The compendium includes experiments with the form and format of the scholarly book; with the various (multi)media we can publish long-form research in; and with how people produce, disseminate, consume, review, reuse, interact with, and form communities around books. Far from being merely a formal exercise, experimental publishing as we conceive it here also reimagines the relationalities that constitute scholarly writing, research, and publishing. Books, after all, validate what counts as research and materialise how scholarly knowledge production is organised.

We hope that the linked entries in this compendium inspire speculations on the future of the book and the humanities more in general and encourage publishers and authors to explore publications beyond the standard printed codex format.

The Experimental Publishing Compendium has been curated by Janneke Adema, Julien McHardy, and Simon Bowie and has been compiled by Janneke Adema, Simon Bowie, Gary Hall, Rebekka Kiesewetter, Julien McHardy, and Tobias Steiner. Future versions will be overseen, curated, and maintained by an Editorial Board. Back-end coding by Simon Bowie, front-end coding by Joel Galvez, design by Joel Galvez & Martina Vanini.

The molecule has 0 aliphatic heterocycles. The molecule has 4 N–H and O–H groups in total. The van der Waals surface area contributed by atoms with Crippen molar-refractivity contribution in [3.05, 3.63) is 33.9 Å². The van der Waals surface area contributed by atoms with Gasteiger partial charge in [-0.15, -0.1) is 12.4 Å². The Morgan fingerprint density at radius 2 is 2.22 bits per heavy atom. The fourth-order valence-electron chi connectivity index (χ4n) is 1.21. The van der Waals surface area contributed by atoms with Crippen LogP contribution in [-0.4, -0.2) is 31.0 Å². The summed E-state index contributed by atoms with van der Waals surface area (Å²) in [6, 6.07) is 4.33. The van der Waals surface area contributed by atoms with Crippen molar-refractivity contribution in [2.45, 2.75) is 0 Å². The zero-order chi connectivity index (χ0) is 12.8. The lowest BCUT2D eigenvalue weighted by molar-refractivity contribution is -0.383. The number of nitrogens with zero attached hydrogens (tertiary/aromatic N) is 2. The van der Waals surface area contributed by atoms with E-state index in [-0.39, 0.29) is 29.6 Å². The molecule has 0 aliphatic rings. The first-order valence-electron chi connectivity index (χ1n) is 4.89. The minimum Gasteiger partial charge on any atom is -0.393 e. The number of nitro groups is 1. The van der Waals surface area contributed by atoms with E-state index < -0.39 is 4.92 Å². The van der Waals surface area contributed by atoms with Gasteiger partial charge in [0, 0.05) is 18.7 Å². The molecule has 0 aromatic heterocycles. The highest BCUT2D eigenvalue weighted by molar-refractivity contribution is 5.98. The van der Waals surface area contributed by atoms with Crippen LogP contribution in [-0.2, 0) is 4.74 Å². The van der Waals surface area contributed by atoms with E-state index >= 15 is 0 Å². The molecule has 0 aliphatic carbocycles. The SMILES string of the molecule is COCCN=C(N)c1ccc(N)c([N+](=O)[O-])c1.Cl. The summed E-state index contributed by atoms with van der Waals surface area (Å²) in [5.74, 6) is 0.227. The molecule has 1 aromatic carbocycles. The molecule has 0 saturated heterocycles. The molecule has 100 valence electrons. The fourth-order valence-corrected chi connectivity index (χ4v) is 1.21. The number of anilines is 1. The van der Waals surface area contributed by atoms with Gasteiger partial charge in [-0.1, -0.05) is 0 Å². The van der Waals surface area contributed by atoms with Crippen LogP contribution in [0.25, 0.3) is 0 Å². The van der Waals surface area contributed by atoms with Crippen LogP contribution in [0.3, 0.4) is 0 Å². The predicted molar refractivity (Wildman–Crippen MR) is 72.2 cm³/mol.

The Experimental Publishing Compendium is licensed under a Creative Commons Attribution 4.0 International License (CC BY 4.0). All source code is available on GitHub at under an MIT License.

The compendium grew out of the following two reports:

Adema, J., Bowie, S., Mars, M., and T. Steiner (2022) Books Contain Multitudes: Exploring Experimental Publishing (2022 update). Community-Led Open Publication Infrastructures for Monographs (COPIM). doi: 10.21428/785a6451.1792b84f& 10.5281/zenodo.6545475.
Adema, J., Moore, S., and T. Steiner (2021) Promoting and Nurturing Interactions with Open Access Books: Strategies for Publishers and Authors. Community-Led Open Publication Infrastructures for Monographs (COPIM). doi: 10.21428/785a6451.2d6f4263and 10.5281/zenodo.5572413

COPIM, Open Book Futures, and the Experimental Publishing Compendium are supported by the Research England Development (RED) Fund and by Arcadia.


New report “Recognising Digital Scholarly Outputs in the Humanities” | ALLEA

This report underscores the transformative impact of digital practices on humanities scholarship. It highlights the importance of recognising interdisciplinary work, innovative research methods, and non-traditional scholarly outputs. In the first part, the ALLEA Working Group E-Humanities addresses challenges in digital humanities, focusing on transparency in linking resources to publications, recognising updates as scholarly contributions, reevaluating authorship, fostering digital skills, and adjusting evaluation methods.